Aside from its impressive choreography and cinematography throughout the film, “Fury Road” lacks a compelling, understood story. Viewers are given plenty of sand skirmishes and scantily clad concubines to follow, but no backstory on Max Rockatansky—the former Australian patrol officer who goes mad after seeing his family killed by gang members during society’s breakdown in the 1979 original movie.
This is Max’s story to tell, yet Hardy rarely strings more than 2 or 3 words together at a time. The lack of dialogue in “Fury Road” becomes noticeable to viewers and takes focus away from Max’s background story, as well as his current predicament. No explanation or character development is offered on Theron’s sparkplug Furiosa either.
“Fury Road” is merely the place-holder for the next George Miller endeavor–“Mad Max: Furiosa”–which has already completed filming. As we’ve seen from the likes of the Marvel comic series or even last year’s “The Hunger Games: Mockingjay: Part 1”, studios are making movies for the sole purpose of setting up their next film. Sometimes an incomplete movie is used to generate a need to see the next one. This tactic leaves movie goers with questions as to what they just saw, but knowing the answers and true understanding can only to be found in the following film coming down the pike. Which according to Tom Hardy in recent press reports, will include his appearance in three more George Miller Mad Max films in our future. Let’s hope the lingering questions and character development omitted in “Fury Road” get addressed in “Mad Max: Furiosa”. This spectacular franchise and its increasing fan base deserve it.
“Mad Max: Fury Road” is rated R for intense sequences of violence and disturbing images. Its running time is 2 hours.
Below are three movies I can highly recommend from 2014 that are now available for rent via DVD or streaming….
How important is Matthew McConaughey to “Interstellar” and its success? Very. As the stalwart father-engineer-astronaut figure who just goes by “Coop”, McConaughey takes a mind-boggling space travel narrative, without traces of romance or laughs, and transforms an above average movie into a very good one. Director Nolan’s nimble storytelling attempts to drop viewers the furthest distance from their starting point, omitting key connecting dots along the way. It’s actually McConaughey that keeps the viewers glued to the galactic ride, using his slow, calming delivery to sell us the story. In this thought-provoking sci-fi thriller, McConaughey leaves his shirt on, proving his dramatic acting skills and the character “Coop” have made leaps and bounds over the years.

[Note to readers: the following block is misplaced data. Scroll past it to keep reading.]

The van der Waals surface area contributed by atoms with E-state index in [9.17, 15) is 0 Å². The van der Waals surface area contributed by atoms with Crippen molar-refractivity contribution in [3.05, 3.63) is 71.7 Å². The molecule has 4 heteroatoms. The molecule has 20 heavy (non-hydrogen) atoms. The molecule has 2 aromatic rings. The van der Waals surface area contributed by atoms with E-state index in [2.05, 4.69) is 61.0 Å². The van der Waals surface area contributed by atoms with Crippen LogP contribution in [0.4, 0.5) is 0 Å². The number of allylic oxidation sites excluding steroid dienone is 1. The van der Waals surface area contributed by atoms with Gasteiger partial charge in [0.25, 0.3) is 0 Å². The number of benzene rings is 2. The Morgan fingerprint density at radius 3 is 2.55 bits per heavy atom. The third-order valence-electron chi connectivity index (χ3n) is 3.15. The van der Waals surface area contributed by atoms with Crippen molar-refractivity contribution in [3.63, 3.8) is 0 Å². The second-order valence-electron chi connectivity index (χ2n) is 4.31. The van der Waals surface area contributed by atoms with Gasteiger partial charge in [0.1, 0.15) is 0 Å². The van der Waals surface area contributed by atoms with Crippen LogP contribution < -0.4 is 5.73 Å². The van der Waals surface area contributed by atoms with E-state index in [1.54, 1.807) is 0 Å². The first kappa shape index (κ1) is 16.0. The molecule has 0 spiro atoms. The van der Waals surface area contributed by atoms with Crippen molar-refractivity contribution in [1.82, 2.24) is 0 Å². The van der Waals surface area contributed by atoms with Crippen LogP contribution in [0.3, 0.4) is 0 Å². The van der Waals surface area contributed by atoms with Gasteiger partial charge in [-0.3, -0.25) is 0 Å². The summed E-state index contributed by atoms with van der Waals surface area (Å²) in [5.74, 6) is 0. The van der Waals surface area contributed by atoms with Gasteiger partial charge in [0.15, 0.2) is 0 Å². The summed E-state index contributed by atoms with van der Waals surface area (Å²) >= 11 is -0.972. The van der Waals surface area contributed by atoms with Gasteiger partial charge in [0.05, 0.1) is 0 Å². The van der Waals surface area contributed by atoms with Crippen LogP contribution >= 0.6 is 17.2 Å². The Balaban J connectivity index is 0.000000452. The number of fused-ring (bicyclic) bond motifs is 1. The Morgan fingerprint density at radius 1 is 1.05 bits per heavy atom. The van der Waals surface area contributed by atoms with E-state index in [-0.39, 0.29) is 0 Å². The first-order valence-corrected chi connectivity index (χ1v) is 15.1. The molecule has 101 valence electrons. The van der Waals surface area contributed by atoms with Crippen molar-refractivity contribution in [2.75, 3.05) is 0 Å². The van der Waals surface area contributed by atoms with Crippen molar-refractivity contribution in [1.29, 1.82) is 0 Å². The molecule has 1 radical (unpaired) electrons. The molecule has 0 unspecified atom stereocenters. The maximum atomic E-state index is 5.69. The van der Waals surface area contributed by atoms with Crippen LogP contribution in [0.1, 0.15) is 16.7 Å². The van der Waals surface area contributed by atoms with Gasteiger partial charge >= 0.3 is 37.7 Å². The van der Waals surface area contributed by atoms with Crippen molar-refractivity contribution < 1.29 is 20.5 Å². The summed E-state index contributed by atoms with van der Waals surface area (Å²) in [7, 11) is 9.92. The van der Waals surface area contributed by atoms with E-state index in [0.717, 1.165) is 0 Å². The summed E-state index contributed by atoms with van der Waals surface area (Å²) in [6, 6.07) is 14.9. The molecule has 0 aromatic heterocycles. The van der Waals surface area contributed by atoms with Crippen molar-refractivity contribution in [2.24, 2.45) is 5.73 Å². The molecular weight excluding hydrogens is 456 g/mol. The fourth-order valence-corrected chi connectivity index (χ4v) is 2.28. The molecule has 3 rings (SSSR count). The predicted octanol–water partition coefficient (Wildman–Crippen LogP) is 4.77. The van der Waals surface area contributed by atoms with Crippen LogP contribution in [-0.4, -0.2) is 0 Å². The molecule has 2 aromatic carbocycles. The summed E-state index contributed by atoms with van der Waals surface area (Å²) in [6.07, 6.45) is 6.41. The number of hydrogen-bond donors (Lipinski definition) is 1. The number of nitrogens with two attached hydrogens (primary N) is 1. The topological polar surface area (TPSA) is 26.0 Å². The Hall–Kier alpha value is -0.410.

My full movie review: McConaughey propels thought-provoking ‘Interstellar’ voyage.
“Interstellar” is rated PG-13 with a running time of 2 hours, 49 minutes.
This film’s striking cinematography also gives credence to the threats and risks faced by our nation’s Greatest Generation during World War II. Credit 10-time Oscar-nominated cinematographer Roger Deakins for the realism exhibited in the movie. From the shark infested waters of the Pacific Ocean, the crippled B-24 bomber & aircrew taking numerous bullet holes, or the unimaginably harsh conditions of the Japanese POW encampment, “Unbroken” unapologetically showcases Zamperini’s real-life hardships without pulling any punches.
Angelina Jolie has passed her watershed film moment moving from one end of the movie camera to the other. As director of “Unbroken” she stayed true to Laura Hillenbrand’s epic novel and her bold, intense storytelling. But even more importantly, Angelina Jolie honored a son, a brother, an Olympic athlete and true American hero named Louis “Louie” Zamperini. His unfathomable, real-life survival during World War II are brilliantly presented and told by Jolie in this landmark military movie. “Unbroken” is a phenomenal tribute to one man’s endurance over a lifetime, achieved by his confidence, resiliency, steadfastness and faith. And a film as shocking as it is inspiring.
My full movie review: ‘Unbroken’ honors remarkable life, hero.
“Unbroken” is rated PG-13 with a running time of 2 hours, 17 minutes.
This film’s heartfelt and frightening look at the early onset of Alzheimer’s leaves viewers to ponder and question their own mortality. It offers the unpleasant and unfair ending to a brilliant life, the result of a ruthless disease that attacks, degrades and then destroys one’s mind over time. The movie feels like a punch to the stomach for audiences, as it calculates the disease’s heaviest toll; the loss of one’s ability to reflect back on their most precious moments accumulated over a lifetime. It focuses on one family’s response to Alzheimer’s, underscoring the need for acceptance and understanding of this terrible life sentence. The movie saddens and shocks in a world where one’s Bucket List of all the must-do sights, sounds and tastes to remember before death, are replaced by the disoriented, forgotten and mistaken lists of an Alzheimer’s sufferer.
My full movie review: “Academy Award winner Julianne Moore is phenomenal“.
“Still Alice” is rated PG-13 with a running time of 1 hour, 41 minutes.
Only within the last decade have cellular devices begun their takeover of our daily lives in earnest–assuming vast new roles outside of just dialing our phone numbers and getting us connected to the World Wide Web. Now they maintain calendars and balance our schedules, ensuring we never miss business appointments or family events. Our cell phones tell us where to go–providing real-time directions to get us from Point A to Point B, so that we arrive at the exact ETA it predicted we would. They hold the keys to communicating with the people we cherish most, memorizing their contact numbers and addresses so we don’t have to. And when we don’t know the name, phone number or even the address of someone we want to speak to or find, we merely have to ask our electronic device or car for the answer. An answer given to us in human-like voices or text messages.